While surveys of real-time intention to travel are hard to come by, there is enough activity among British travelers to suggest that they are always thinking about travel, so it doesn’t matter when you poll them about their travel plans. As recently as early February, ABTA was releasing survey results showing that six million Brits had booked a winter holiday (most of them to warm-weather destinations, with Florida a favorite long-hall destination).
Now, after the dunning reality of the COVID-19 pandemic set in during the second half of March, bringing with it a halt to almost all long-haul traffic, Brits might not be traveling. But they’re still thinking of traveling.
Last week, analysts at Sojern, the travel website/high-tech search engine revealed that travel searches for trips from the UK to Spain with a departure date in January 2021 are up year-over-year by 1,626 per cent. However, searches for trips to Germany, however, are below average for the same month, based on data from March 30.
In assaying the situation, a Sojern statement put it this way: “While actual travel bookings are a stronger sign of consumer confidence, many consumers will search out of general interest, to check for availability and pricing and travel inspiration for their favorite destinations.”
It added, “The departure date of January 2021 is extremely far out and we usually only see a small percentage of early searches looking at regional travel this far in advance.”
‘We are, however, seeing an increase in early searches due to the current situation,” the statement continued. “Therefore, these numbers, although significant in terms of increases, are very early signs of travel intent.”
In the UK, much of the high-intensity coverage of the travel and tourism industry in the British trade press has focused on bread-and-butter issues related to the very survival of parts of the industry. There has been a vigorous debate on the matter of vouchers: tour operators and travel agents prefer vouchers to customers and clients upon the cancellation of a trip. Understandably, the customers want cash back.
In the midst of all of this, there are small items that, like the Sojern study, suggest that Brits still want to holiday.
For instance, Kuoni‘s total revenue for the third week of April was almost level with the same time last year, which, the operator said, was a positive sign that people were starting to plan their 2021 holidays while they’re in lockdown.
However, Kuoni admitted that new booking revenue is down vs. last year and the majority of holidays booked for 2021 are existing customers re-arranging cancelled trips. But the company pointed out, week-on-week there had been a “significant uplift” in enquiries, brochure requests and phone calls
Good news for DMOs and suppliers in California, Kuoni CEO Derek Jones said that, among the bookings confirmed during week question were safaris in Kenya combined with beach extensions; fly-drives to California; Bali beach stays; and tailor-made trips to Australia.)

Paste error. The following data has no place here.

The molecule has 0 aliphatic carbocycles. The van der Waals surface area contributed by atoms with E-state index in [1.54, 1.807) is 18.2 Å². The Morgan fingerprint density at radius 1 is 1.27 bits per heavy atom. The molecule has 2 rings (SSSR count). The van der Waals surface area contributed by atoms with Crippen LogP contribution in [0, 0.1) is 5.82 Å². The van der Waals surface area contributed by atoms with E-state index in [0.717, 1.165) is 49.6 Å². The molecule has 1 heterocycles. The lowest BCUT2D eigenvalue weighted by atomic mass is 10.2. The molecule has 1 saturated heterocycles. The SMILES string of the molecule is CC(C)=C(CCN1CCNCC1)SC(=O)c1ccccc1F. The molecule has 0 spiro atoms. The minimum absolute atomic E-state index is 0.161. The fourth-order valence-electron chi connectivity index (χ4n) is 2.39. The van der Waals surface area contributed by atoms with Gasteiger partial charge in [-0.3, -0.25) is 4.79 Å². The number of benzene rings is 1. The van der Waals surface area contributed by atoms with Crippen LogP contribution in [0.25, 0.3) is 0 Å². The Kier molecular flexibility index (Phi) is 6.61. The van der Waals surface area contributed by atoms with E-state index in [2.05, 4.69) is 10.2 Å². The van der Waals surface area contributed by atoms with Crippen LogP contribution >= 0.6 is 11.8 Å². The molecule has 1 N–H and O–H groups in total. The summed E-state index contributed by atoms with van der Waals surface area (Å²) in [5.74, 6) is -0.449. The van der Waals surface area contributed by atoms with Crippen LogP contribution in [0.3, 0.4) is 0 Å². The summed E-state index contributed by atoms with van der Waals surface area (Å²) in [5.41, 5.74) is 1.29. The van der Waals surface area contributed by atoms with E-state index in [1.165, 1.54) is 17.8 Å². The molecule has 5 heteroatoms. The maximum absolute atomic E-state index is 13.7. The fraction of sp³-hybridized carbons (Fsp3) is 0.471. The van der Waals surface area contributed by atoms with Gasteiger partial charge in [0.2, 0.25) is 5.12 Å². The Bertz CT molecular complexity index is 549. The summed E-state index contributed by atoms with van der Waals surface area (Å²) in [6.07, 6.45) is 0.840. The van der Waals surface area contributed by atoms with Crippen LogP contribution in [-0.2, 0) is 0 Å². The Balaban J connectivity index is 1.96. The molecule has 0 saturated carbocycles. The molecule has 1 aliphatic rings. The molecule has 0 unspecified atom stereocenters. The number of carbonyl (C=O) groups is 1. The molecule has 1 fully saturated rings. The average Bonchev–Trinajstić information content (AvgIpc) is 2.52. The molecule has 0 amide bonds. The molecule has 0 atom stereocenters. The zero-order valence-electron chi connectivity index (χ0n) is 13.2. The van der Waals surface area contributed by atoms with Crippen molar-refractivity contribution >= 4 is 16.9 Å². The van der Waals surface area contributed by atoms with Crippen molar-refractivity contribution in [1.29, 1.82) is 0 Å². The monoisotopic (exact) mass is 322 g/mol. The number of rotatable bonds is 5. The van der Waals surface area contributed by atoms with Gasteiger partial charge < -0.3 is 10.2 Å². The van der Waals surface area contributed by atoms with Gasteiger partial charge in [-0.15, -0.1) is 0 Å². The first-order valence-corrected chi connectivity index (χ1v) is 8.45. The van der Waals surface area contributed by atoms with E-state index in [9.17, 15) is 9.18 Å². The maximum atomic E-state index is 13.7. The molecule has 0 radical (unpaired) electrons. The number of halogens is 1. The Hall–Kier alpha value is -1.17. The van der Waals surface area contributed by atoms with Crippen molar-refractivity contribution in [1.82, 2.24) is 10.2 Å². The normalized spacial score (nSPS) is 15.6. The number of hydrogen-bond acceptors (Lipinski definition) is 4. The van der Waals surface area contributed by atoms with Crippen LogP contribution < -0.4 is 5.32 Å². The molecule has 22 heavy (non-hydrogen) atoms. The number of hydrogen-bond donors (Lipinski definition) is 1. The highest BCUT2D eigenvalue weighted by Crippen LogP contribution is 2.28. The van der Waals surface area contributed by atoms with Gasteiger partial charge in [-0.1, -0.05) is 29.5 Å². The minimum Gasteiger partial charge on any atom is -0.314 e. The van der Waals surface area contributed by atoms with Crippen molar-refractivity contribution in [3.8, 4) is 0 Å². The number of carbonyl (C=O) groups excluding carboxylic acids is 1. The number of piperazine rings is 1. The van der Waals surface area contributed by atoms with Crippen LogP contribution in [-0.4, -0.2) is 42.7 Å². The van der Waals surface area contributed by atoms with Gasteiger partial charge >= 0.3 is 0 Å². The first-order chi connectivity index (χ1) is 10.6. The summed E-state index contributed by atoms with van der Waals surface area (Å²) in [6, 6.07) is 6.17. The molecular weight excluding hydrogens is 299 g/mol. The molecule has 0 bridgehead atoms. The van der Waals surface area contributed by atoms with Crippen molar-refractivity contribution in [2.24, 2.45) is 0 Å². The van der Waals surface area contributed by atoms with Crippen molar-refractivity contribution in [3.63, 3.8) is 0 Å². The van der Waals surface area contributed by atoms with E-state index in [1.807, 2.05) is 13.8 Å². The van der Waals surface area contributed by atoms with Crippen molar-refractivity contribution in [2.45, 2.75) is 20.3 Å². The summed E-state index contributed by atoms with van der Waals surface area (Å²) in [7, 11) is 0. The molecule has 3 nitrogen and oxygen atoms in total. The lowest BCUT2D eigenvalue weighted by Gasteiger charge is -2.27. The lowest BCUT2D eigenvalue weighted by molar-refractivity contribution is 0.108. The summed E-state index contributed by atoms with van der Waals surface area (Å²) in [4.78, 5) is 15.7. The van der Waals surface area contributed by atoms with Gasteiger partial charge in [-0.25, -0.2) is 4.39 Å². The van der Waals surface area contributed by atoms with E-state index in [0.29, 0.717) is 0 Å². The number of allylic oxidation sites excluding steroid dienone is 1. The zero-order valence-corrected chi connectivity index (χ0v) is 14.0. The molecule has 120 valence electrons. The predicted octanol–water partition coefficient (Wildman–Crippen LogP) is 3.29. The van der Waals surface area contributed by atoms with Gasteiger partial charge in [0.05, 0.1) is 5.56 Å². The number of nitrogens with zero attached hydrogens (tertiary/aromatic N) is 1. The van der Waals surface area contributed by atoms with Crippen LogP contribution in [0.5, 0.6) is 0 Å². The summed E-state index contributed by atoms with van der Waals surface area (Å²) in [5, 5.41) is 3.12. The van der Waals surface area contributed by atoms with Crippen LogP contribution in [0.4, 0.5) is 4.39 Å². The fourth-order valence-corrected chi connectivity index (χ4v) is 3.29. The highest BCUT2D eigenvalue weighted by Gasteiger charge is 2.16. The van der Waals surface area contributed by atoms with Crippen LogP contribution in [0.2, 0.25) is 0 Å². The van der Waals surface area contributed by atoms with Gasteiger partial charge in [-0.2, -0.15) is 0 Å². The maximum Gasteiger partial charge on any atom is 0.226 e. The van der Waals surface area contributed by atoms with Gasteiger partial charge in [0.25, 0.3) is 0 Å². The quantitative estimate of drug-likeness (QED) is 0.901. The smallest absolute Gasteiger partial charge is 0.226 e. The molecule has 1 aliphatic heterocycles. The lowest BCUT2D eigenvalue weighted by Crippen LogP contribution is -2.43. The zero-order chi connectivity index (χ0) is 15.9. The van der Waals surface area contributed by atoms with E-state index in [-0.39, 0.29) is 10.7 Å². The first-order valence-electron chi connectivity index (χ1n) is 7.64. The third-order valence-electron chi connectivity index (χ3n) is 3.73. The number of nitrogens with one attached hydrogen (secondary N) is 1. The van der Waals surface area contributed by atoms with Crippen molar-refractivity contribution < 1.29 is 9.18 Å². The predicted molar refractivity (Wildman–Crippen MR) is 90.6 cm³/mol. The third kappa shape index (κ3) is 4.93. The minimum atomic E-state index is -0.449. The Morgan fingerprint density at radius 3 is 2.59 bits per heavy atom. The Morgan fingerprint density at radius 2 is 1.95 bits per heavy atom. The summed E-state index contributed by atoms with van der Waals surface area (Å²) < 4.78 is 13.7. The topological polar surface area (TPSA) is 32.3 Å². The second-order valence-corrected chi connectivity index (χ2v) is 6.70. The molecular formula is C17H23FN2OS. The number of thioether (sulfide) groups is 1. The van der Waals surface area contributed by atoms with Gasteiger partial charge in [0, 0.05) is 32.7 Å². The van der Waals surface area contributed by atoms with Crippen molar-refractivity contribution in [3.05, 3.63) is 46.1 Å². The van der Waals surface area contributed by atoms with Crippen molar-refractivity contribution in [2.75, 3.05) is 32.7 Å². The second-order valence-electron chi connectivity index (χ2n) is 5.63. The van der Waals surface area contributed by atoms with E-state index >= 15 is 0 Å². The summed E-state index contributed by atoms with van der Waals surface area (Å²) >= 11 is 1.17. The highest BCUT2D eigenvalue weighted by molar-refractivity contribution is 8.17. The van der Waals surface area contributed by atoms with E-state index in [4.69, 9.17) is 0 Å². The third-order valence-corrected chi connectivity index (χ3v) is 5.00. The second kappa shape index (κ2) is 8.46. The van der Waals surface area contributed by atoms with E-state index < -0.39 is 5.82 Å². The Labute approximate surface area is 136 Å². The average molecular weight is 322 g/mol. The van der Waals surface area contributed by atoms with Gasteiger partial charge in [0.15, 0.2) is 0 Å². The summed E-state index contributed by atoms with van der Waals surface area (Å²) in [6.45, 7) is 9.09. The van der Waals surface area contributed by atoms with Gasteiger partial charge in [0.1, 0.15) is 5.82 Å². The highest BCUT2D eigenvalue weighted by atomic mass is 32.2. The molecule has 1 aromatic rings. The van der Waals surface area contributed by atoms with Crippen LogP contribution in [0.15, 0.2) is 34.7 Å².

Then, there is this from TTG’s Travel Age Travel Agent Tracker: Customer Enquiries Are on The Rise.
The number of agents receiving customer enquiries grew for the week ending April 17th. However, those managing to secure sales dipped slightly. More from the Tracker:
—In a study of 358 travel consultants across the UK and Ireland, questioned on 17 April, 53 percent of the 314 that answered ‘Have you had any customer enquiries for new holidays this week?’ said they had experienced an enquiries boost–up 11 percent from the previous week.
—However, the number of agents who secured a sale dropped by 3 percent, from 32 percent the previous week to 29 percent this time around, although 20 percent of overall respondents said their sales had grown week-on-week, with 62% telling the Agent Tracker their bookings tally had remained unchanged.
—Europe was the most popular destination for enquiries (39 percent of respondents reported interest from clients this past week), with North America the second most popular (22 percent), while Central America, including the Caribbean, came in at 17 percent and Asia 9 percent.
—Asked which type of holidays customers were most interested in, beach breaks was top–coming in at 34 percent of respondents, followed by cruise at 16 percent.
—Of the 259 agents that answered “Which destinations have customers actually booked?”, 31 percent of respondents made a booking for Europe this past week, North America was the second most sold region at 16 percent, followed by Central America including the Caribbean the next most booked destination at 12 percent.
—Summer 2021 was the most popular time for bookings, at 46 percent, with autumn/winter 2020 next at 36 percent, while spring 2021 at 34 percent came in a close third.
This add: Over 50s specialist Saga Holidays has cancelled all departures up to June 1st. Clients due to travel up to the end of June can postpone their trips and transfer to another holiday from September 2020 to December 2021 without incurring any cancellation fees or penalties.
And any item about the UK these days wouldn’t be complete without some trash talking from the eminently quotable Michael O’Leary, CEO of Ryan Air, who dismissed the suggestion of blocking a space in between seats on airplanes as “idiotic.”
Actually, in context, it was thus: He told the Financial Times: “We can’t make money on 66 percent load factors. Even if you do that, the middle seat doesn’t deliver any social distancing, so it’s kind of an idiotic idea that doesn’t achieve anything anyway.”